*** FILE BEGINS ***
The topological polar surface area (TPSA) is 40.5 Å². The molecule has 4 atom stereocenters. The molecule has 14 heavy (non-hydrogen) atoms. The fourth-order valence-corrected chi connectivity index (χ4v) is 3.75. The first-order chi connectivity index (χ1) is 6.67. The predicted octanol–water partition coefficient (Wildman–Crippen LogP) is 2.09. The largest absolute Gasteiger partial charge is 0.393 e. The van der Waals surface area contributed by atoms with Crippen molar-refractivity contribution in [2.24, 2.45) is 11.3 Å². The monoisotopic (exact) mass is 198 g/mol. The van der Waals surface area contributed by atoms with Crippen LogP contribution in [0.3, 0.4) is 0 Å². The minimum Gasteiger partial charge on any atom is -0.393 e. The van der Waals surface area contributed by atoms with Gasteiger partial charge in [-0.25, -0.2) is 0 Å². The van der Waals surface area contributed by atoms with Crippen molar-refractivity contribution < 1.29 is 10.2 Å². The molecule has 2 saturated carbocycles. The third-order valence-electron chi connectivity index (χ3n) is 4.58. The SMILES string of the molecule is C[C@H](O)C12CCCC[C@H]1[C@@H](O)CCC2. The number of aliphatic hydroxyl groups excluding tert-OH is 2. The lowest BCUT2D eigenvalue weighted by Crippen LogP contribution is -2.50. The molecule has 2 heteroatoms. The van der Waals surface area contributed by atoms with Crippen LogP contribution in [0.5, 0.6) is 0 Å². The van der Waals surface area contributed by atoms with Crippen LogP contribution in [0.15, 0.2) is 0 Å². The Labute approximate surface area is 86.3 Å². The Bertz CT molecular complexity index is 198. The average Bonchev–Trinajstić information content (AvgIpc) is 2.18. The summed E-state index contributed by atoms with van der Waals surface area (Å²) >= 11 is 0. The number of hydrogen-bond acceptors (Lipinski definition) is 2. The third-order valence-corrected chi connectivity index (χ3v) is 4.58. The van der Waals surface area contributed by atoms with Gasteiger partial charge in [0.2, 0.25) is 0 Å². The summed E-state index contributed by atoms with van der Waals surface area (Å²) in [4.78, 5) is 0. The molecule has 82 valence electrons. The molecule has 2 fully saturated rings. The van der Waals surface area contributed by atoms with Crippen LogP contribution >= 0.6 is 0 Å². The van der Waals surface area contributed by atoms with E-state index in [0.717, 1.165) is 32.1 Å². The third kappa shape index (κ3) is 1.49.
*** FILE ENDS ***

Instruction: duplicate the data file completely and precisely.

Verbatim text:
The topological polar surface area (TPSA) is 40.5 Å². The molecule has 4 atom stereocenters. The molecule has 14 heavy (non-hydrogen) atoms. The fourth-order valence-corrected chi connectivity index (χ4v) is 3.75. The first-order chi connectivity index (χ1) is 6.67. The predicted octanol–water partition coefficient (Wildman–Crippen LogP) is 2.09. The largest absolute Gasteiger partial charge is 0.393 e. The van der Waals surface area contributed by atoms with Crippen molar-refractivity contribution in [2.24, 2.45) is 11.3 Å². The monoisotopic (exact) mass is 198 g/mol. The van der Waals surface area contributed by atoms with Crippen LogP contribution in [0.3, 0.4) is 0 Å². The minimum Gasteiger partial charge on any atom is -0.393 e. The van der Waals surface area contributed by atoms with Gasteiger partial charge in [-0.25, -0.2) is 0 Å². The van der Waals surface area contributed by atoms with Crippen molar-refractivity contribution < 1.29 is 10.2 Å². The molecule has 2 saturated carbocycles. The third-order valence-electron chi connectivity index (χ3n) is 4.58. The SMILES string of the molecule is C[C@H](O)C12CCCC[C@H]1[C@@H](O)CCC2. The number of aliphatic hydroxyl groups excluding tert-OH is 2. The lowest BCUT2D eigenvalue weighted by Crippen LogP contribution is -2.50. The molecule has 2 heteroatoms. The van der Waals surface area contributed by atoms with Crippen LogP contribution in [0.5, 0.6) is 0 Å². The van der Waals surface area contributed by atoms with Crippen LogP contribution in [0.15, 0.2) is 0 Å². The Labute approximate surface area is 86.3 Å². The Bertz CT molecular complexity index is 198. The average Bonchev–Trinajstić information content (AvgIpc) is 2.18. The summed E-state index contributed by atoms with van der Waals surface area (Å²) >= 11 is 0. The number of hydrogen-bond acceptors (Lipinski definition) is 2. The third-order valence-corrected chi connectivity index (χ3v) is 4.58. The van der Waals surface area contributed by atoms with Gasteiger partial charge in [0.2, 0.25) is 0 Å². The summed E-state index contributed by atoms with van der Waals surface area (Å²) in [4.78, 5) is 0. The molecule has 82 valence electrons. The molecule has 2 fully saturated rings. The van der Waals surface area contributed by atoms with Crippen LogP contribution >= 0.6 is 0 Å². The van der Waals surface area contributed by atoms with E-state index in [0.717, 1.165) is 32.1 Å². The third kappa shape index (κ3) is 1.49.